Together with advisory partner Credit Builders Alliance, the Financial Solutions Lab solicited applications from nonprofit-fintech partnerships working to improve the financial health of justice-involved individuals. We received applications from partners working on a range of financial challenges across the country, which were reviewed by a panel of experts in reentry and grant-making.
To help lower barriers to financial health and improve employment outcomes for returning citizens, the Financial Solutions Lab has awarded grants to five nonprofit and fintech partnerships working across the United States as part of our 2021 Exchange cohort. These partnered organizations will work together to promote financial health by connecting returning citizens with tools and resources to build resilience and thrive. The Lab will capture learnings from each project and share them at the close of the grant term.
The grantees include:
Justine PETERSEN Housing and Reinvestment Corporation and LaunchCode (Missouri)
The Justine PETERSEN and LaunchCode partnership seeks to address the financial health of incarcerated individuals and returning citizens in Missouri. The partnership will engage incarcerated Missourians in co-designing training around credit and entrepreneurship, while providing one-on-one credit building and business planning counseling for those within six months of release. Upon release, clients will continue to receive credit-building support via customized credit action plans and services, easing reentry and increasing access to entrepreneurship among returning citizens who face barriers to traditional employment. Consumer and business lending products are available for those who successfully reenter the workforce and gain access to stable income.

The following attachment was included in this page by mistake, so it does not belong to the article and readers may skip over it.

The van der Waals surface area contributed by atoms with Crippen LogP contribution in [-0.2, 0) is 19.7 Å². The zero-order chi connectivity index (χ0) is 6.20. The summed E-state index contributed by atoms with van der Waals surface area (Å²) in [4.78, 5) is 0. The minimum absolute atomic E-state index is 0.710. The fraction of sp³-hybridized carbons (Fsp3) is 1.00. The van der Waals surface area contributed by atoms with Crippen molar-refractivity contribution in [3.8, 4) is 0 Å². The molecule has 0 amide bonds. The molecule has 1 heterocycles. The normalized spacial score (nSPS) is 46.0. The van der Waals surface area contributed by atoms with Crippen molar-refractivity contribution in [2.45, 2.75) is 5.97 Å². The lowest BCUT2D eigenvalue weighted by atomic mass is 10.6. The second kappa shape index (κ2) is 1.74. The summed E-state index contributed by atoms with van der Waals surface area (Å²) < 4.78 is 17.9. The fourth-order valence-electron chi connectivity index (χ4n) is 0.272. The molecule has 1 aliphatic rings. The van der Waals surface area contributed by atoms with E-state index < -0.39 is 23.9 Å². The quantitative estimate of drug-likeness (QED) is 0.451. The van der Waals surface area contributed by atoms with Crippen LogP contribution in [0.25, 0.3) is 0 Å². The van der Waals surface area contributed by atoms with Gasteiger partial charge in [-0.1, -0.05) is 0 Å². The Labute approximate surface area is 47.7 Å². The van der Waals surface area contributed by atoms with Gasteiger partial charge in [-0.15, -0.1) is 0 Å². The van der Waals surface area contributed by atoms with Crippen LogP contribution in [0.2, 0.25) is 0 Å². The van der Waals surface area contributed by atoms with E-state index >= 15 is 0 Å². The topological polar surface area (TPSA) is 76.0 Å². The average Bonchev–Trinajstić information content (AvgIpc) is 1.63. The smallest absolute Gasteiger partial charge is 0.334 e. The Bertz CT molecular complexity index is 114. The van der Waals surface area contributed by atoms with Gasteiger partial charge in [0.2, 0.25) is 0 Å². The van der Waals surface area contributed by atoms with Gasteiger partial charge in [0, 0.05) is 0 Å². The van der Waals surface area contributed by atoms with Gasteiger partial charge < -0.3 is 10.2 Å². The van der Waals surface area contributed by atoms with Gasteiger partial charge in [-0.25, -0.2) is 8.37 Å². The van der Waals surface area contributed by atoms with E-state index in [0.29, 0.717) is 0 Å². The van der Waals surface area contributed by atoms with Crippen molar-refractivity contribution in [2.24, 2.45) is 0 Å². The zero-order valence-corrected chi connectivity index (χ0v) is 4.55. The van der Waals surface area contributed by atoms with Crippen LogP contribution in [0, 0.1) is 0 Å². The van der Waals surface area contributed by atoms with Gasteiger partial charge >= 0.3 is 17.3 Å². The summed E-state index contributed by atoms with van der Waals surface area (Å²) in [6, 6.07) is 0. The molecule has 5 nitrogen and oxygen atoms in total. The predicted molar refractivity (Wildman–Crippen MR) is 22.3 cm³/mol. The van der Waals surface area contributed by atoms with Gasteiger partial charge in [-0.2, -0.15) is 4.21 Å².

Justice and Accountability Center (JAC) of Louisiana and DaisyDebt (Louisiana)
Through this project, Justice and Accountability Center (JAC) of Louisiana and DaisyDebt plan to work together to adapt DaisyDebt’s existing debt dispute technology (designed for attorneys and counselors) to make it accessible to formerly incarcerated individuals and incorporate it into JAC of Louisiana’s existing Reentry Legal Clinics. The project will result in a fintech tool that will empower formerly incarcerated individuals to navigate the debt dispute process on their own, without the need for an attorney or counselor, and allow attorneys and credit counselors working with formerly incarcerated individuals to improve their services.